The Old-Fashioned finds favor among a new crowd of imbibers.
The Old-Fashioned isn’t just a classic cocktail. Really, it’s the classic cocktail. And two centuries after the sacred combination of spirit (usually bourbon or rye whiskey), bitters, sugar and water graced its first glass, it remains a memorable elixir.
“For us, it’s the perfect cocktail,” said Nick Kosevich of Bittercube and Eat Street Social. “It’s the cocktail that started it all.”
Kosevich doesn’t just wear his Old-Fashioned love on his sleeve. Last year the veteran barman and bitters maker had an image of an Old-Fashioned tattooed on his right arm. While modern bartenders have taken the art of drink to complicated heights, he says he measures bartenders’ merits by how they make the basic-by-comparison Old-Fashioned.
“It’s the cocktail I’ll order anytime I go to a new bar or sit in front of a new bartender,” he said. “How you interpret the Old-Fashioned means a lot.”
Its permutations — both glorious and abominable — are endless. By its minimalist blueprint, perhaps no other cocktail gives a better spotlight to the base spirit (whiskey or otherwise).
“I think people tend to overcomplicate it,” said Adam Gorski, an Eat Street Social alum who was recently tapped to lead La Belle Vie’s bar. “For me, it’s: Showcase the spirit, add enough sugar to it to make it so it’s palatable once it’s diluted, so as little sugar as you can, and then bitters just to accentuate it.”
The Old-Fashioned has been remixed and riffed on since before it was, well, old-fashioned. Once simply known as “the whiskey cocktail,” the drink earned its throwback moniker after bartenders started gussying it up with liqueurs, well before the turn of the 19th century. One of the earliest renderings was the “improved whiskey cocktail,” which added absinthe and cherry liqueur (in downtown Minneapolis, Saffron’s superbly peppery Black Betty Old-Fashioned is perhaps a closer descendant of the improved whiskey cocktail).
From whiskey to gin the Old-Fashioned formula — 2 ounces spirit, a quarter-ounce simple syrup and a dash or two of bitters — noble in its simplicity, plays well with most liquor. Oaxaca Old-Fashioneds leverage tequila and mescal for a smoky sipper, while a rum Old-Fashioned makes a sweeter treat that sings with falernum (a clove-flavored syrup) or orgeat (almond-flavored syrup) instead of the standard simple syrup.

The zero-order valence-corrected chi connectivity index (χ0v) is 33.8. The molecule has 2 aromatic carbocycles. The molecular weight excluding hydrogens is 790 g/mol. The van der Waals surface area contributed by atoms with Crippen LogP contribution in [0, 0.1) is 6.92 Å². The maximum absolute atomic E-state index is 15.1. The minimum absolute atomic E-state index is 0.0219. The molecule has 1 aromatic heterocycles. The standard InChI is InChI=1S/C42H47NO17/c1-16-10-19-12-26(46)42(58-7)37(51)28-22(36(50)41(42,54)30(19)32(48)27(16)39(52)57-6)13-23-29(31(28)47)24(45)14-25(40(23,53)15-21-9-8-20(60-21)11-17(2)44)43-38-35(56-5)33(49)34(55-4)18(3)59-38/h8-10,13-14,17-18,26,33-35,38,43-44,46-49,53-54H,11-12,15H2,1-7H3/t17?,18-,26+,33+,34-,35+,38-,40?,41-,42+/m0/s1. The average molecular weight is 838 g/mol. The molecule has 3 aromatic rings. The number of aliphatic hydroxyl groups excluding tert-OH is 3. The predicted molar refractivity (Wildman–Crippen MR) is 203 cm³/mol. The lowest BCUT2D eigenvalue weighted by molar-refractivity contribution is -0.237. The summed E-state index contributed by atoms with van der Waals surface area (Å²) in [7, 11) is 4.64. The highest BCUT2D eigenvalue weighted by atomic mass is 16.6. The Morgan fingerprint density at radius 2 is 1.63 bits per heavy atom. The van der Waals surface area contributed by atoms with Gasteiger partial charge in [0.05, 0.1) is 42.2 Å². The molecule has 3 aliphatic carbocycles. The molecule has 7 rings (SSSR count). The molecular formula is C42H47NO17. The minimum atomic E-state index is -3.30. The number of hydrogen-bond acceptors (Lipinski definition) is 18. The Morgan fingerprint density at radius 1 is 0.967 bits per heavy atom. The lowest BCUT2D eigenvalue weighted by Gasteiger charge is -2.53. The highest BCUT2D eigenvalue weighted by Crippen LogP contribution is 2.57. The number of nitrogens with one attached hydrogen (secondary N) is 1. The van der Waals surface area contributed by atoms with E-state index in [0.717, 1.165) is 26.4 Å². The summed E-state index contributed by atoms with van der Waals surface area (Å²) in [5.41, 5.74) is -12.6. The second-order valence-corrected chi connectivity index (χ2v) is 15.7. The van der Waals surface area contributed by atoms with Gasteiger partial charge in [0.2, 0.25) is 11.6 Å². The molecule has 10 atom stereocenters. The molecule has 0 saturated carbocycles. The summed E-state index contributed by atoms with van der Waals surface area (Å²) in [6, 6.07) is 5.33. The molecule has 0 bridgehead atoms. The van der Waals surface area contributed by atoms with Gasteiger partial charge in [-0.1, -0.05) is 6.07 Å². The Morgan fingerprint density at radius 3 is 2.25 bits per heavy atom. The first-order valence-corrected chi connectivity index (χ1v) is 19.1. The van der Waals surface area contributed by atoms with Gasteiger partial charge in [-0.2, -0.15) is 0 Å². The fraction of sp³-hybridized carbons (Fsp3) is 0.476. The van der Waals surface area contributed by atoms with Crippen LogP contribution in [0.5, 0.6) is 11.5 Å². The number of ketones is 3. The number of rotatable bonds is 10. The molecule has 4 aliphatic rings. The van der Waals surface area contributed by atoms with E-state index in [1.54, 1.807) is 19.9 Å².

Though you won’t find it in many cocktail bars, those wacky Wisconsinites are partial to a gooey brandy version with muddled cherry and orange and a splash of soda. “Some of my staff is from Wisconsin, and they’ll have friends or family come in and wonder what we’re doing,” said Andrew Campbell of Bradstreet Craftshouse with a chuckle, noting the Old-Fashioned’s fruit-muddled form was rampant in the 1990s.
While the citrus smashing might be best left in the Clinton era, pinching an orange peel over the drink to express its oils (sometimes through a flame) for aroma and a non-cloying hint of flavor has become de rigueur. A follow-up swipe of the glass rim is a nice touch, too.
With the spirit taking center stage, selecting the right bottle is important, and Campbell and Kosevich caution that price isn’t always synonymous with quality. Bradstreet uses Bulleit bourbon in its classic Old-Fashioned. At Eat Street Social, Kosevich’s bottled house version, dubbed Of the Older Fashioned, is seasoned with a trio of his Bittercube bitters and uses Old Weller Antique 107. Both that and Bulleit are midrange whiskeys that run about $25 a bottle. Still, it’s hard to miss with a top-shelf whiskey.
“Using a high-quality product in any cocktail is important,” Kosevich said. “But these are the types of drinks that we’re going to pull down the Pappy [Van Winkle] for and make an Old-Fashioned with it, for sure.”
With the venerated cocktail seemingly as popular as ever (Eat Street Social sells around 24,000 per year), the Old-Fashioned and all its idiosyncratic variations are ingrained in imbibing culture.
“It’s an exciting thing that people are tasting in a new way — or an old way,” Campbell said.
Michael Rietmulder writes about beer, spirits and night life.